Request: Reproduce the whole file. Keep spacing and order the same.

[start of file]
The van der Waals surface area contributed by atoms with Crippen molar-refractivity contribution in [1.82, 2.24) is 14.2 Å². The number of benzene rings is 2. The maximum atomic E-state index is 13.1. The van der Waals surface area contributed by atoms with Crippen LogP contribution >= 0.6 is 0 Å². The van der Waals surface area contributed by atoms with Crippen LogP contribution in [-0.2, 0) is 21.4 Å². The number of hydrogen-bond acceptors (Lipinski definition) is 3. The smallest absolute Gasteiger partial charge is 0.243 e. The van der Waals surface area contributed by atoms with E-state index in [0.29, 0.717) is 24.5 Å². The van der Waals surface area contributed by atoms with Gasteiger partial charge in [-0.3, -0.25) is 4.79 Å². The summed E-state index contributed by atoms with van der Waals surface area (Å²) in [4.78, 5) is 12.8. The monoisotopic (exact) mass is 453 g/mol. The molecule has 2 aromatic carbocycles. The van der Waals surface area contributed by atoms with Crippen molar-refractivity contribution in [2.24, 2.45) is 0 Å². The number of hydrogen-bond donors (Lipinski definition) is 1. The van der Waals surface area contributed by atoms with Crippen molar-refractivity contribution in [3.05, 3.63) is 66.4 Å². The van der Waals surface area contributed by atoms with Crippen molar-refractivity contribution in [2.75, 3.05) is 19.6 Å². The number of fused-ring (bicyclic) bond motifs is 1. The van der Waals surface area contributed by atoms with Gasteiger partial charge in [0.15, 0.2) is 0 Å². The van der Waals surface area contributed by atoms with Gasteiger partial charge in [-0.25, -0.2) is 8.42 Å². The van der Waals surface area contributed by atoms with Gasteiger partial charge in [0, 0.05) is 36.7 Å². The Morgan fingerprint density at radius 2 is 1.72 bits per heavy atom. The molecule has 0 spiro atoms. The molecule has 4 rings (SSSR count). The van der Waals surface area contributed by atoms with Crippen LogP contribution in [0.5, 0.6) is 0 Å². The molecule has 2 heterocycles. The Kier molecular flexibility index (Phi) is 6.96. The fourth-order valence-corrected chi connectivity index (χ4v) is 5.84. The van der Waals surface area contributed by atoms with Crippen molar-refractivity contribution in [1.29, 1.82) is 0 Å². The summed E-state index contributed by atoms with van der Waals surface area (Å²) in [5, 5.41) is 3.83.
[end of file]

The van der Waals surface area contributed by atoms with Crippen molar-refractivity contribution in [1.82, 2.24) is 14.2 Å². The number of benzene rings is 2. The maximum atomic E-state index is 13.1. The van der Waals surface area contributed by atoms with Crippen LogP contribution >= 0.6 is 0 Å². The van der Waals surface area contributed by atoms with Crippen LogP contribution in [-0.2, 0) is 21.4 Å². The number of hydrogen-bond acceptors (Lipinski definition) is 3. The smallest absolute Gasteiger partial charge is 0.243 e. The van der Waals surface area contributed by atoms with E-state index in [0.29, 0.717) is 24.5 Å². The van der Waals surface area contributed by atoms with Gasteiger partial charge in [-0.3, -0.25) is 4.79 Å². The summed E-state index contributed by atoms with van der Waals surface area (Å²) in [4.78, 5) is 12.8. The monoisotopic (exact) mass is 453 g/mol. The molecule has 2 aromatic carbocycles. The van der Waals surface area contributed by atoms with Crippen molar-refractivity contribution in [2.24, 2.45) is 0 Å². The number of hydrogen-bond donors (Lipinski definition) is 1. The van der Waals surface area contributed by atoms with Crippen molar-refractivity contribution in [3.05, 3.63) is 66.4 Å². The van der Waals surface area contributed by atoms with Crippen molar-refractivity contribution in [2.75, 3.05) is 19.6 Å². The number of fused-ring (bicyclic) bond motifs is 1. The van der Waals surface area contributed by atoms with Gasteiger partial charge in [0.15, 0.2) is 0 Å². The van der Waals surface area contributed by atoms with Gasteiger partial charge in [-0.25, -0.2) is 8.42 Å². The van der Waals surface area contributed by atoms with Gasteiger partial charge in [0, 0.05) is 36.7 Å². The Morgan fingerprint density at radius 2 is 1.72 bits per heavy atom. The molecule has 0 spiro atoms. The molecule has 4 rings (SSSR count). The van der Waals surface area contributed by atoms with Crippen LogP contribution in [0.5, 0.6) is 0 Å². The molecule has 2 heterocycles. The Kier molecular flexibility index (Phi) is 6.96. The fourth-order valence-corrected chi connectivity index (χ4v) is 5.84. The van der Waals surface area contributed by atoms with Crippen molar-refractivity contribution in [1.29, 1.82) is 0 Å². The summed E-state index contributed by atoms with van der Waals surface area (Å²) in [5, 5.41) is 3.83.